Other parts of this series:
The role of the chief financial officer (CFO) is transforming. As emerging technology and sophisticated data analytics drive disruption and innovation, CFOs are becoming more valuable to their firms as strategic assets. Their expertise in data analysis and their comfort level with automated technologies, when combined with superior interpersonal skills, are positioning them alongside the chief executive officer (CEO) in driving organisational change and new business opportunities. We are in the era of the CFO reimagined, where the CFO is a digital transformation driver. This reimagining should be a coordinated effort between the business, the HR team, and the CFO who will help lead the organisation into a promising digital future.
In my previous posts, I explained the nuances of this transformation for the banking and insurance sectors, each of which faces unique challenges. In this post, I touch on the focus areas for the respective sectors and speak to how HR can lend support to the evolution of the financial services CFO.
Strategic focus accelerates transformation
Banking and insurance have been relatively slow to embrace technology, compared to some other sectors. Bankers have been reluctant to let go of cumbersome legacy technology and move to the cloud, though they’ve been willing to integrate customer-facing automation into their workflow to win over customers and overcome a negative reputation. While insurers are in the admirable position of being the data leaders of the financial services industry, they haven’t fully harnessed technology to enhance this strength.
With the CEO at the helm and support from the HR function, each sector can benefit from specific, focused efforts that will accelerate its digital transformation. Banks should seek to embody a smart-tech culture, find new solutions to talent acquisition and retention issues, and fully embrace automation and innovation. Insurers too should take greater advantage of emerging technologies to enter the digital world more boldly. They should also deepen their collaboration around data analytics and insights. In addition, like bankers, they should rethink the skills challenge.
How HR can help
HR can play a significant role in terms of reskilling the workforce and closing skills gaps. The ability to innovate and analyse will become a key employee competence. The best staffing choices should be made around a combination of inquisitiveness and digital skill level. Critical thinking will be in great demand. Finance employees should excel at both collecting data and gleaning key insights from it.
Choosing the right CFO will be based on new criteria. Recruiters and hiring managers should look for financial expertise plus strategic thinking plus technology skills. The key will be CFOs who can look forward and influence strategic direction rather than report backwards. Strong people skills and an ability to innovate will be a must for this new generation of CFO. The reimagined CFO is as adept at working with people as they are at working with numbers. Strong decision making, communication, and collaborative skills are essential. Finally, HR is an important source of support for CFOs as they embrace their new role. The CFO role should be positioned across the organisation as a strategy enabler, not a number cruncher.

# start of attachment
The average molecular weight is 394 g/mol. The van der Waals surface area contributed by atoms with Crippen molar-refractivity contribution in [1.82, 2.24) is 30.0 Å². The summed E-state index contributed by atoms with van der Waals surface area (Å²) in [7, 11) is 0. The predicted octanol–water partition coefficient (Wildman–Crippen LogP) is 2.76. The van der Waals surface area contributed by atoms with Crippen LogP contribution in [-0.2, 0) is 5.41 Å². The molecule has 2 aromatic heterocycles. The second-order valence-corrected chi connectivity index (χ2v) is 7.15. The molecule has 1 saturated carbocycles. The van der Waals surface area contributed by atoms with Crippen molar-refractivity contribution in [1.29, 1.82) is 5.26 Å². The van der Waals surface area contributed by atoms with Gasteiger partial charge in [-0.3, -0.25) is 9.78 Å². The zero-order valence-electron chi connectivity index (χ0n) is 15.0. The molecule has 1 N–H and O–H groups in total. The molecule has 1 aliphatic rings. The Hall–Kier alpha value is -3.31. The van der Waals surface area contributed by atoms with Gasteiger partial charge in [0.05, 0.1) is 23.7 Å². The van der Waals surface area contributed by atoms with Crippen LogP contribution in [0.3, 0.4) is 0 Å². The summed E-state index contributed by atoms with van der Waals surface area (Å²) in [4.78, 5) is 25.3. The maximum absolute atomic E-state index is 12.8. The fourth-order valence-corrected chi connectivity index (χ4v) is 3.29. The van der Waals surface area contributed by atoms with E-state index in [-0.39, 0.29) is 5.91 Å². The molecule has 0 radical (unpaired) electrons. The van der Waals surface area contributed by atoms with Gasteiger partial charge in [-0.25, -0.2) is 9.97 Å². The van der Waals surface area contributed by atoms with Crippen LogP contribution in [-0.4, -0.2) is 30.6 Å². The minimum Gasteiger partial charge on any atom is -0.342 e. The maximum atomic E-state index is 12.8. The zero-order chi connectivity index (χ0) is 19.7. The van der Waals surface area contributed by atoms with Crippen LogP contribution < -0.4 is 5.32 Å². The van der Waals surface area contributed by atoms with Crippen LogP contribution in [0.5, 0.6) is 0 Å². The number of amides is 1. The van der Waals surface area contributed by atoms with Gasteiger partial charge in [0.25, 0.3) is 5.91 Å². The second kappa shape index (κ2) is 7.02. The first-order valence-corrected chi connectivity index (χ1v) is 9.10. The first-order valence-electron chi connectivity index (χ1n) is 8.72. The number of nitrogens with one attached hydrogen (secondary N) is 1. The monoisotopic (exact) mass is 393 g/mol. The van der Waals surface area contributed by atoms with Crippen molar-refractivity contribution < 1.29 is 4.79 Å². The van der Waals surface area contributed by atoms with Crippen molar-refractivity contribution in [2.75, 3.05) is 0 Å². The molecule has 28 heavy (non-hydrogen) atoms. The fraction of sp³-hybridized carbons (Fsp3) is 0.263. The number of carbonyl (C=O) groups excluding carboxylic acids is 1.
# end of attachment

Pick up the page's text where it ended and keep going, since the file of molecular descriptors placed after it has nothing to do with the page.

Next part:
Does the younger generation envisage a role in finance?
For quite some time, the finance function and the financial services industry overall has not been viewed by younger generations as an attractive career opportunity. But there are signs that’s changing. For example, 78% of the more junior finance practitioners who participated in Accenture’s survey of finance professionals said there has never been a more exciting time to be in the industry. And, 81% of finance executives think storytelling is an essential skill for today’s finance professionals, pointing to a more relationship-oriented business approach―which appeals to younger people.
As the finance function and the financial services industry develop a reputation as innovative enablers, more talented young professionals will want to join the industry. HR professionals can help paint that vision.
For more information about the reimagined CFO, please see Accenture’s report: From Bottom Line to Front Line.
For a look at this research through an insurance lens, you can read Jim Bramblet’s coverage here.